2. Rings and Only Rings
Let's admit it: Whenever championship rings are brought up in a GOAT debate, tempers start to boil and voices tend to be raised.
To be clear, I believe that the NBA Title is the ultimate measure of player success every season. (Sorry Giannis, but that's really what success is.) The key statistic of championships won allows us to narrow down the field of GOAT contenders into a shortlist of icons. But, while I think championship résumés are indispensable in any GOAT discussion, I don't think it's wise for any fan to argue that player X is greater than player Y simply because player X won more titles.
Why is that? Tell 'em, Zeke:
Here's the thing: The lofty title of "great" hardly seems appropriate for an NBA player who wins a ring as a benchwarmer averaging 3.7 points and 8.2 minutes per game in the Finals. As Isiah Thomas puts it, that guy is merely "riding in the car." The distinction of greatness, meanwhile, is reserved for the "drivers" - those alpha males who play upwards of 40 minutes and carry the scoring load for their team throughout the championship series.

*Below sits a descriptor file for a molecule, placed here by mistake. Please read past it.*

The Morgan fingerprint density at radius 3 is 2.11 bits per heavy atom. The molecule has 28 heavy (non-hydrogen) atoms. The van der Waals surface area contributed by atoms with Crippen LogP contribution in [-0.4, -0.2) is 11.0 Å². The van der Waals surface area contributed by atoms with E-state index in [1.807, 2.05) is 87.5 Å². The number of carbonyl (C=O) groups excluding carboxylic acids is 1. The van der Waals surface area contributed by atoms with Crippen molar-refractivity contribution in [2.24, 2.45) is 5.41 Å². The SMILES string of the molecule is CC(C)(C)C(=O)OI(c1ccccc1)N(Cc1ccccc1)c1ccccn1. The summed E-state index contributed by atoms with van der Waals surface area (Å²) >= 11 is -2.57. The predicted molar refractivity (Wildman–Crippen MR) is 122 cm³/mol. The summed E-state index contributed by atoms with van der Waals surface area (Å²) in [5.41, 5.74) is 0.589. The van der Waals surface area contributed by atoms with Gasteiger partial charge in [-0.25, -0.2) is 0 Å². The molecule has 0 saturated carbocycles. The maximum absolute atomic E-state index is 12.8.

In other words, while the tally of NBA titles won is a criterion that bears tremendous weight for any player's claim to greatness, it's not the only criterion that should be considered. You can certainly filter your list of GOAT contenders by excluding the non-champions, but after that, you can fine-tune your shortlist by determining the extent to which each player contributed to their teams' championship campaigns.
To do this, you can take a look at playoff and Finals averages, giving due consideration to how that player performed in comparison to their teammates. Aside from those numbers, advanced statistics - such as player efficiency rating (PER), offensive and defensive box plus/minus, and win shares per 48 minutes - paint an even fuller picture of how the greatest of the great towed their teams to the summit.
Be careful when you dive into those stats, though. There are many ways to use and misuse them.